Milan, Italy, 31 January 2010 — Wouldn’t life be easy if everything happened as we anticipated? In reality, our brains are able to adapt to the unexpected using an inbuilt network that makes predictions about the world and monitors how those predictions turn out. An area at the front of the brain, called the orbitofrontal cortex, plays a central role and studies have shown that patients with damage to this area confuse memories with reality and continue to anticipate events that are no longer likely to happen. The brain’s ability to react adaptively, becomes crucial for survival, when faced with potential dangers, such as snakes and spiders, so to what extent does the harmfulness of an anticipated outcome affect our brain’s event monitoring system? Not at all, reveals a new study published in the February 2011 issue of Elsevier’s Cortex: the processes are the same, regardless how scary the anticipated event.
The team of researchers, supervised by Prof. Armin Schnider of the University Hospitals of Geneva in Switzerland, recorded functional magnetic resonance images (fMRI) while healthy volunteers performed a task in which they repeatedly saw a pair of faces and had to predict on which face a target was about to appear. The target could be a simple black disk (neutral stimulus) or a spider (potentially harmful stimulus). The researchers found a strong activation of the brain’s visual areas whenever the spider appeared. However, irrespective of whether the disk or the spider was the target, its unexpected absence activated a cerebral network including the orbitofrontal cortex.
The findings show that, while the potential harmfulness of an event strongly affects brain responses, it does not influence the way the brain reacts when the expected event does not occur. The study supports the notion that the orbitofrontal cortex is “at the centre of a specific cerebral network which functions as a generic outcome monitoring system,” says Louis Nahum, the first author of the study. “This capacity is probably as old in evolution as the instinctive reaction to threatening stimuli; its failure deprives the brain of the ability to remain in phase with reality,” notes Armin Schnider.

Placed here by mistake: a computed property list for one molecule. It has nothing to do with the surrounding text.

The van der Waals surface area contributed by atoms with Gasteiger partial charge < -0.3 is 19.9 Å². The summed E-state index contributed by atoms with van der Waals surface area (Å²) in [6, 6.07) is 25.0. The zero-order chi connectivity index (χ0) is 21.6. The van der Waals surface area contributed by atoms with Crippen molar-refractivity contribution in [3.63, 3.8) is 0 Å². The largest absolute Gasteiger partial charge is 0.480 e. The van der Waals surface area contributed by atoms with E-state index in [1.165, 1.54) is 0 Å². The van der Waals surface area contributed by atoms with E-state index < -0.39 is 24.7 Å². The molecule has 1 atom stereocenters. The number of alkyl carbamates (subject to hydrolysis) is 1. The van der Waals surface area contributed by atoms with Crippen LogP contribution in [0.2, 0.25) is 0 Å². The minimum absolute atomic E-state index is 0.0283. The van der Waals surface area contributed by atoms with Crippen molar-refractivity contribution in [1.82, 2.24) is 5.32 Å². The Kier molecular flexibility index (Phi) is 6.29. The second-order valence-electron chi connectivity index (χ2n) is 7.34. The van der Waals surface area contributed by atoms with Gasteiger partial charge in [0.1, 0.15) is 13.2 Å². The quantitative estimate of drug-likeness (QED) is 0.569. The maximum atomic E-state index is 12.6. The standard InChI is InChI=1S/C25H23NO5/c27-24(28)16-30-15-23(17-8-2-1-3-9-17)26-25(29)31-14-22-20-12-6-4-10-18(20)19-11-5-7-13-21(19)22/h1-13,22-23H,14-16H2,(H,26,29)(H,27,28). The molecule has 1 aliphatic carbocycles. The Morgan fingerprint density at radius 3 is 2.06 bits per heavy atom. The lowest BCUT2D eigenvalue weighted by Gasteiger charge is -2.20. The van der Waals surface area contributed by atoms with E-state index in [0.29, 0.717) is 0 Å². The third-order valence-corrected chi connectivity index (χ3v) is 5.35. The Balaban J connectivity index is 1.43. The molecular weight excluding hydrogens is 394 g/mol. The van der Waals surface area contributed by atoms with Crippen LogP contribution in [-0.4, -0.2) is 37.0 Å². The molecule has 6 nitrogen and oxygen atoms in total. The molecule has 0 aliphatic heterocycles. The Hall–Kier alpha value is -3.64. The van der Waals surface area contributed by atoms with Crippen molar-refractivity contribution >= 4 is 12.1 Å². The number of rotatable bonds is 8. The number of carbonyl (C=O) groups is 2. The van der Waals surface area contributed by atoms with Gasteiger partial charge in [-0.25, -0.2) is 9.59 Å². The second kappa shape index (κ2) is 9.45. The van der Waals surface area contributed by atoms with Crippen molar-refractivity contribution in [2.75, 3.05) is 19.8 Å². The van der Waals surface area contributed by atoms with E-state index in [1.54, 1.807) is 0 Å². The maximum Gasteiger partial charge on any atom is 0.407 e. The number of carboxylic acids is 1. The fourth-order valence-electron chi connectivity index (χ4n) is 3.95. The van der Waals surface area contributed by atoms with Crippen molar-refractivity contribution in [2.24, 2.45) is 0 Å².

Notes to Editors:
The article is “Neural response to the behaviorally relevant absence of anticipated outcomes and the presentation of potentially harmful stimuli: A human fMRI study” by Louis Nahum, Stéphane R. Simon, David Sander, François Lazeyras, and Armin Schnider, and appears in Cortex, Volume 47, Issue 2 (February 2010), published by Elsevier in Italy. Full text of the article featured above is available to members of the media upon request. Please contact the Elsevier press office, email@example.com. To schedule an interview, contact Louis Nahum, firstname.lastname@example.org.
Cortex is an international journal devoted to the study of cognition and of the relationship between the nervous system and mental processes, particularly as these are reflected in the behaviour of patients with acquired brain lesions, normal volunteers, children with typical and atypical development, and in the activation of brain regions and systems as recorded by functional neuroimaging techniques. It was founded in 1964 by Ennio De Renzi. The Editor in-chief of Cortex is Sergio Della Sala, Professor of Human Cognitive Neuroscience at the University of Edinburgh. Fax: 0131 6513230, e-mail: email@example.com. Cortex is available online at http://www.sciencedirect.com/science/journal/00109452
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